Silk – The State Secret You Can Wear

There is no more romantic fiber than silk. Prized for thousands of years for it’s many luxurious properties, the creation of silk was a once a state secret which only reached Europe as a result of espionage by agents of the Byzantine empire. The fabric itself was worn only by emperors Business India Magazine and kings, it’s use often restricted by law to the higher echelons of society. This thin but strong fiber was once the major basis for international trade, prized across the world for it’s color, for the way it felt against the skin and for it’s soft, flattering gleam.
How did it all begin? A very long time ago (2700BC or so), in a land far away, Léi ZÇ”, wife of the legendary Yellow Emperor of China, was sitting in her garden, when the cocoon of a silk moth fell into her cup of tea. Léi ZÇ” noticed that the cocoon began to unravel so she pulled on the thread and soon found she had enough to stretch all across her garden. The thread glinted in the light and was very strong, Léi ZÇ” was curious to see if it could be woven into cloth, and so, legend has it, the manufacture of silk, known as sericulture, began.
Archaeologists have found samples of silk in China which date back to 3500 BC, and silk fibers have been found in Egyptian Mummies over 3000 years old, indicating that silk may be one of the oldest commodities in international Successful Business Plan Secrets & Strategies trade. The Chinese emperors tried to keep the method of silk manufacture secret in order to maintain a monopoly, though they often gave silk as a diplomatic gift. For thousands of years they were largely successful.
Like the Chinese the Romans tried to limit the use of silk; the Emperor Tiberius forbade the wearing of silk by anyone other than the Emperor, thought apparently no-one paid much attention. Still there was no way to actually manufacture silk, until, in the reign of Emperor Justinian, some silk worm eggs were smuggled into the great city of Constantinople. Even there the secret of production was kept close, within the palace walls, and the fabric was reserved for the Emperor and his family as well as for use in diplomatic gifts.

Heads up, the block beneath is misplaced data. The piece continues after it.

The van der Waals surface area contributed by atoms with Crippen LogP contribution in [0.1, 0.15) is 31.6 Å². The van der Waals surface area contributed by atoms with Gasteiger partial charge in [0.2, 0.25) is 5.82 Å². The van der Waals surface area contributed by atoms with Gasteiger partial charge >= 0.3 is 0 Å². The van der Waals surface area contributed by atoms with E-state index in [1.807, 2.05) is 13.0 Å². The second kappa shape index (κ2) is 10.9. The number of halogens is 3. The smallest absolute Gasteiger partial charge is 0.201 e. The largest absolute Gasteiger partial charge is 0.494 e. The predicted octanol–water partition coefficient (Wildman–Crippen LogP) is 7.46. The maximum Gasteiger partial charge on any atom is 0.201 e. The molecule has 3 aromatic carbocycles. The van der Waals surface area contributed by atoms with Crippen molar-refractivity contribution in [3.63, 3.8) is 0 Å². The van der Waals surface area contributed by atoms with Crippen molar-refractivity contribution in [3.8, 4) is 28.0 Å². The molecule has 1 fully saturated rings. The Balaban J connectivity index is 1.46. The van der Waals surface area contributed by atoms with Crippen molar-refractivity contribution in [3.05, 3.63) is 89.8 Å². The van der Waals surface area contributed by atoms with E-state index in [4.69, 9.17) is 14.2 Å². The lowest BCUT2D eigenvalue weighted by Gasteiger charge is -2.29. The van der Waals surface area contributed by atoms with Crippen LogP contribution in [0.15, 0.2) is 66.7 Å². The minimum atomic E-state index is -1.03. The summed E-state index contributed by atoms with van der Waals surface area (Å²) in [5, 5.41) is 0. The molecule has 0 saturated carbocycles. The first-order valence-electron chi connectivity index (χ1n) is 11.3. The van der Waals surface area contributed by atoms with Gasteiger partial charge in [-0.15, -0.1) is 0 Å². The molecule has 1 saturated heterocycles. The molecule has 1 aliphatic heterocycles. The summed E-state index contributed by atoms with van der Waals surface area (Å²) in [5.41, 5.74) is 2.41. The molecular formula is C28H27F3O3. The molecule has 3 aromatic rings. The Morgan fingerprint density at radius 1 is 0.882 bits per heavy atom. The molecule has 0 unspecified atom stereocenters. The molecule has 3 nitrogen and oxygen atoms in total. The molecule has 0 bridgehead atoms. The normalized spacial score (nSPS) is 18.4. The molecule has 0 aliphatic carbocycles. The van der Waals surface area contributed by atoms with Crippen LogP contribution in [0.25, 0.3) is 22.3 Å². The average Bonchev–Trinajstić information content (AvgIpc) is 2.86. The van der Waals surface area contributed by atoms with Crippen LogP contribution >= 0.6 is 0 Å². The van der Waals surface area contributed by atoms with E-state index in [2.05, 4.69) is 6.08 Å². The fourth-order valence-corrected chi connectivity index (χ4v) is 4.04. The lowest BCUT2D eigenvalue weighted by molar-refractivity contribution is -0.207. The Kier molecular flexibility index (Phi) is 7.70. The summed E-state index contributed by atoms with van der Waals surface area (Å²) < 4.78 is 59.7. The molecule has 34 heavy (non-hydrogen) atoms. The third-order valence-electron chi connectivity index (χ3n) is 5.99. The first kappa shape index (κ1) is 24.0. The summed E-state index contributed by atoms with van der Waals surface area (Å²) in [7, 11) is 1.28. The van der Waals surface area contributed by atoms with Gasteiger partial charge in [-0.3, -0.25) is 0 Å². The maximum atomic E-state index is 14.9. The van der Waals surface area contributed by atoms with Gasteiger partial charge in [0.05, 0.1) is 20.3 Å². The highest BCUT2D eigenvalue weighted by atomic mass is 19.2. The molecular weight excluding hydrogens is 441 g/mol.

Hundreds of years later, Venetian merchants traded in silk, bringing it to the rest of Europe, but despite many attempts to create a silk manufacturing industry in Europe, the major centers of production are still China, Thailand and India.
Why is silk so prized? There are many reasons. Most silks are made from the cocoons of the mulberry silkworm. These fibers are extremely strong and have a triangular cross section. The flat sides reflect light in interesting ways, giving the fabric its unique gleam. Because it is very absorbent, silk is a very comfortable fiber to wear in hot climates, it is also very light, allowing the wearer to almost forget he or she is clothed at all. The smoothness of the fabric makes it pleasant to feel against the skin, but perhaps silks most outstanding feature is it’s ability to absorb dye. Silk fabrics are distinguished by their especially beautiful colors, outstandingly bright or brilliantly subtle. No other fabric takes dye in quite the same way, making silk the first choice fabric for garments which need to be light but warm, beautifully colored and with the delicate sheen of moonlight.

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